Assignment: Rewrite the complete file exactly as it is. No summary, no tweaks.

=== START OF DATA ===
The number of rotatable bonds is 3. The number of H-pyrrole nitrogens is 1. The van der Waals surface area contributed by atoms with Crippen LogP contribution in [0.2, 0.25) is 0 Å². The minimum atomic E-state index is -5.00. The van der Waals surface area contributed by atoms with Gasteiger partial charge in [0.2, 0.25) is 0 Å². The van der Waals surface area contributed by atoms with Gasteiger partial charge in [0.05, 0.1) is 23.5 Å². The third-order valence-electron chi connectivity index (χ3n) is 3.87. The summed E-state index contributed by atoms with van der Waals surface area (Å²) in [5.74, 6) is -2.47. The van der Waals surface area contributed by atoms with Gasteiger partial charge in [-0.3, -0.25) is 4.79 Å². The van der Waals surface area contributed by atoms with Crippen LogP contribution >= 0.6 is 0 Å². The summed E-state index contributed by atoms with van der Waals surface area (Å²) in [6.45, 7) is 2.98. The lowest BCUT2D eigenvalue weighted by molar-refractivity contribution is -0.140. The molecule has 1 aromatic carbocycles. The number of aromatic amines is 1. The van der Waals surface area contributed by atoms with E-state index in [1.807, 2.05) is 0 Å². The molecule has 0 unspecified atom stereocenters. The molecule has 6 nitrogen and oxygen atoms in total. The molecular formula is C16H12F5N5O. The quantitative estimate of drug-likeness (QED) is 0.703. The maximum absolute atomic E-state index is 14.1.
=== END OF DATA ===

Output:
The number of rotatable bonds is 3. The number of H-pyrrole nitrogens is 1. The van der Waals surface area contributed by atoms with Crippen LogP contribution in [0.2, 0.25) is 0 Å². The minimum atomic E-state index is -5.00. The van der Waals surface area contributed by atoms with Gasteiger partial charge in [0.2, 0.25) is 0 Å². The van der Waals surface area contributed by atoms with Gasteiger partial charge in [0.05, 0.1) is 23.5 Å². The third-order valence-electron chi connectivity index (χ3n) is 3.87. The summed E-state index contributed by atoms with van der Waals surface area (Å²) in [5.74, 6) is -2.47. The van der Waals surface area contributed by atoms with Gasteiger partial charge in [-0.3, -0.25) is 4.79 Å². The van der Waals surface area contributed by atoms with Crippen LogP contribution >= 0.6 is 0 Å². The summed E-state index contributed by atoms with van der Waals surface area (Å²) in [6.45, 7) is 2.98. The lowest BCUT2D eigenvalue weighted by molar-refractivity contribution is -0.140. The molecule has 1 aromatic carbocycles. The number of aromatic amines is 1. The van der Waals surface area contributed by atoms with E-state index in [1.807, 2.05) is 0 Å². The molecule has 0 unspecified atom stereocenters. The molecule has 6 nitrogen and oxygen atoms in total. The molecular formula is C16H12F5N5O. The quantitative estimate of drug-likeness (QED) is 0.703. The maximum absolute atomic E-state index is 14.1.